Nature's calendar: February

This month is all about change. As the weather warms, the days grow longer, new shoots appear, and many birds are pairing up in readiness to nest. Here are our top seven things to see and do in nature in February.

Hazel catkins dangling from a tree
On this page

1. Head to a heronry

With their long bills and hulking grey bodies, Grey Herons are unmistakeable and commonly seen along rivers, lakes and even garden ponds. Usually seen alone, this all changes from February, when the birds head to communal nesting sites, known as heronries. Here they will lay their eggs, with chicks hatching in March and April. In 2022, the largest heronry recorded by the British Trust for Ornithology contained 110 nests. Head out to your local waterway and see what you can find. 

A Grey Heron wading through shallow water its reflection is mirrored back

RSPB heronries 

RSPB Middleton Lakes is home to one of the largest heronries in Warwickshire, and can be viewed from the Heronry Boardwalk, just 50m from the car park. As well as Grey Herons, there’s a roost of 50 to 100 Little Egrets, plus Great White Egrets and Cattle Egrets. 

RSPB Fairburn Ings. Discover the heronry at this Yorkshire nature reserve at a Specialised Heronry Experience. RSPB experts will show you the nesting sites of Grey Herons and Cormorants, and introduce you to these fascinating species.  Book your place.

RSPB Pagham Habour. Visit this Sussex nature reserve to see an active heronry, with Grey Herons, Little Egrets and Cattle Egrets. 

RSPB Burton Mere Wetlands. There is a heronry with Grey Herons, Little Egrets and Great White Egrets in woodland close to this nature reserve in Cheshire. Viewing is possible from trail and hide in Burton Mere, with the birds flying in and out of the wetland habitat within the nature reserve. 

RSPB Swell Wood in Somerset has the largest heronry in South West England with up to 150 pairs of Grey Herons nesting there and a few pairs of Little Egrets too. 

2. Nuthatch nut-smashers 

Nuthatches are dainty woodland birds with blue-grey backs, orange bellies and a bandit-like swoosh of black across their eyes. Like Jays and squirrels, these birds cache food, hiding acorns and other nuts away in autumn to eat in subsequent months. At this time of year, you might see one hammering away on a tree. To eat their haul, the birds wedge the nut in the bark of the tree, repeatedly striking it with their sharp beaks to get at the tasty flesh inside.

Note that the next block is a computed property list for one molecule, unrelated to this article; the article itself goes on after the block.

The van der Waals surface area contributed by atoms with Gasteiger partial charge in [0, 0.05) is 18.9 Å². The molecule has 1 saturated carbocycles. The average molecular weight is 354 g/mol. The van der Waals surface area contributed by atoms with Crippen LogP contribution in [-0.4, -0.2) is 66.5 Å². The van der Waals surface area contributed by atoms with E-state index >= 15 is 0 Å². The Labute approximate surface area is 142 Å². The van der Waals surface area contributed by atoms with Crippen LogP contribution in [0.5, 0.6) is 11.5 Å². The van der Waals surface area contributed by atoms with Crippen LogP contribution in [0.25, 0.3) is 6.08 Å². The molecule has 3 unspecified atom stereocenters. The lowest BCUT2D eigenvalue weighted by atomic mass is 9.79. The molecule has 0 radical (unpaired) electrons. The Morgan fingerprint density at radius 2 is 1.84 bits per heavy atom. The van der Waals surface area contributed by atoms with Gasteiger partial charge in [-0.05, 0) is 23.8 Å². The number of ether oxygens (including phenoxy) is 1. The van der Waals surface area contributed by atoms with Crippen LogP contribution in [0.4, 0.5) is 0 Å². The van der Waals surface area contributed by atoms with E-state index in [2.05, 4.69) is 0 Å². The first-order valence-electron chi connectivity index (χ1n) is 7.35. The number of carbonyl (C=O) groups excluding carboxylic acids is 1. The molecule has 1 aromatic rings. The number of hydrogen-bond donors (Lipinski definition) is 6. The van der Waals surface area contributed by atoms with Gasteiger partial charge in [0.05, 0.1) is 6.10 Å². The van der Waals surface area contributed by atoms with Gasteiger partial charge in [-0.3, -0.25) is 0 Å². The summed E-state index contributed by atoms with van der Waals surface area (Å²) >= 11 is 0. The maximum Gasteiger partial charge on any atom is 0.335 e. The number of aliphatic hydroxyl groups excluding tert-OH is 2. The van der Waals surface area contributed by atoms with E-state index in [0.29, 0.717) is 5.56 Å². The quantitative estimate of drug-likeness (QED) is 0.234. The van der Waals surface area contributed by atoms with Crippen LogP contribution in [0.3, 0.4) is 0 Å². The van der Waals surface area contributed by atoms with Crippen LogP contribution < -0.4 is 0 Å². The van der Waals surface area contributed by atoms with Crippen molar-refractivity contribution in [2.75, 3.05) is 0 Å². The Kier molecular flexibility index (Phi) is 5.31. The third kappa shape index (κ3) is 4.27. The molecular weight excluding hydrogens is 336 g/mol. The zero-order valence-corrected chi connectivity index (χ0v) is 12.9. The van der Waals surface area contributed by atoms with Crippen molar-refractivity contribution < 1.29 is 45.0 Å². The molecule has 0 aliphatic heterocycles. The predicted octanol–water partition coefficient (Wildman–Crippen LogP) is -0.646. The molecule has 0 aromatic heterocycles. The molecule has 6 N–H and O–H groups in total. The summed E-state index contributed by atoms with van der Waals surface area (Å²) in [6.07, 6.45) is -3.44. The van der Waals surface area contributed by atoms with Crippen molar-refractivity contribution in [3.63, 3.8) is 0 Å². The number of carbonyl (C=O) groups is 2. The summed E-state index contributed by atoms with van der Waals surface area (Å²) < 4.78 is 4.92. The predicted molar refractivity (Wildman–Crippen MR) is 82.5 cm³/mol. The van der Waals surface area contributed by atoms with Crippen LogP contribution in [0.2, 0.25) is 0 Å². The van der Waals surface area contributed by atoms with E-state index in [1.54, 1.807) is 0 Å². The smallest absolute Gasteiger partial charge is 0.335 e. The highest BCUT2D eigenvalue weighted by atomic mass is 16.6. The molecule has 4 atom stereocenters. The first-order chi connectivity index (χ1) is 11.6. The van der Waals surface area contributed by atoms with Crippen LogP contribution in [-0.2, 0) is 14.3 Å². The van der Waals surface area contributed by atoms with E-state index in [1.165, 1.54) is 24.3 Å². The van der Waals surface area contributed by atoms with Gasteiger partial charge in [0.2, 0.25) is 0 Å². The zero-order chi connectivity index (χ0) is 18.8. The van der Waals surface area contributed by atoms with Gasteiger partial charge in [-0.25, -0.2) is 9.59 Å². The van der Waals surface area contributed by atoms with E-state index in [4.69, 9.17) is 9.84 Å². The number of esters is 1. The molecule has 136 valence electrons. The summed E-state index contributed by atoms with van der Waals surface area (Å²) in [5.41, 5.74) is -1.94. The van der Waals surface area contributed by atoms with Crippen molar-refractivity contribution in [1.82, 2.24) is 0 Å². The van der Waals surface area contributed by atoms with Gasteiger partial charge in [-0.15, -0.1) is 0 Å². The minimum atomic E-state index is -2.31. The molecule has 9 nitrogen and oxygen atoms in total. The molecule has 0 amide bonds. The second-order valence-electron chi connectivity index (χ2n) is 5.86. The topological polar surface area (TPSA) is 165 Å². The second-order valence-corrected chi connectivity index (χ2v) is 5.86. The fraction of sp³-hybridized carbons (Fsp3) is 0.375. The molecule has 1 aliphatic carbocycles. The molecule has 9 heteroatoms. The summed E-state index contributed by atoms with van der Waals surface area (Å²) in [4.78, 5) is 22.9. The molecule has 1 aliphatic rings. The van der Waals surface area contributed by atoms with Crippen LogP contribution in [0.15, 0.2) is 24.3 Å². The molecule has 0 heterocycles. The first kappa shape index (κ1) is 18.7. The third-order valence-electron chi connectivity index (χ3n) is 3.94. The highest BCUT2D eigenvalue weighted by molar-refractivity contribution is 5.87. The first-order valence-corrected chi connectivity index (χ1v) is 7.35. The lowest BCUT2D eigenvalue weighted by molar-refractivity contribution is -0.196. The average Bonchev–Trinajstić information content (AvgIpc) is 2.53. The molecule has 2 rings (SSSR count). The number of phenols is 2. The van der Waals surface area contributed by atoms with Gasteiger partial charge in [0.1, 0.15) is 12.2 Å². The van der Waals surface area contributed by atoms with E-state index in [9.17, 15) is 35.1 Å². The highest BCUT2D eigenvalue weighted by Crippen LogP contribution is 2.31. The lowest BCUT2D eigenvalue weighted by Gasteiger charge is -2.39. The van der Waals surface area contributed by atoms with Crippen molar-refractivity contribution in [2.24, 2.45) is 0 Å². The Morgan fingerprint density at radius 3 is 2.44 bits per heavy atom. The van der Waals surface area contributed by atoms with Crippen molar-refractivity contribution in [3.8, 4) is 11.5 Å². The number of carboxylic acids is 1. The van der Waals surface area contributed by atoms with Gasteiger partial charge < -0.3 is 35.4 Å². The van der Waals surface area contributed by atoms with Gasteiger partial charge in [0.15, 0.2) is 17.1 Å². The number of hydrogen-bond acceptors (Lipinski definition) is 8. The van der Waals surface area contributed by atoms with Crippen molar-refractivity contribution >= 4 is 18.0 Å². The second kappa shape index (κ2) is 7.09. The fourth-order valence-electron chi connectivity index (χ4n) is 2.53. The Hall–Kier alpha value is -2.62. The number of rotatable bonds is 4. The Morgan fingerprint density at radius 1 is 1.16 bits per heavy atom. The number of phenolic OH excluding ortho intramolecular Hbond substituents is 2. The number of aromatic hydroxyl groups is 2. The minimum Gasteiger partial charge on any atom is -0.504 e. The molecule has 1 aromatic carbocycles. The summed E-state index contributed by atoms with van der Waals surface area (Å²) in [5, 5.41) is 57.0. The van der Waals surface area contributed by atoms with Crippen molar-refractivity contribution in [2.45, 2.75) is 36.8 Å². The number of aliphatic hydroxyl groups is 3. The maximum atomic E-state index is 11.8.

Lone Nuthatch perched on a branch, looking up

3. Surprising guests

Keep feeding the birds and you never know what might turn up at the feeder. Two special guests you might see are Siskins and Redpolls. Siskins are yellow-feathered finches typically found in pine forests. During winter, however, they are joined by migrant birds from colder parts of Europe, and as natural food resources become scarcer, they’ll happily visit garden feeders. Another finch to look out for is the Lesser Redpoll. Mainly restricted to eastern parts of England and Scotland, these winter migrants are sometimes seen on bird feeders. 

A Siskin on a peanut feeder.

4. Put up a nest box 

Show your love for birds by putting up a nest box. Running from 14 February every year, National Nest Box Week is a timely reminder that one of the easiest ways to help birds is by putting up a nest box. Although Swifts aren’t due back until late April, these are birds badly in need of a helping hand. Between 1995 and 2021, numbers plummeted by 62% in the UK, with a lack of suitable nest sites a contributing factor. Different birds favour different types of nest boxes. You’ll find all you need to know in our ultimate guide to nest boxes.  

Nest box know-how.

A lone Swift poking their head out of a recently installed Swift brick.

5. Eye-catching catkins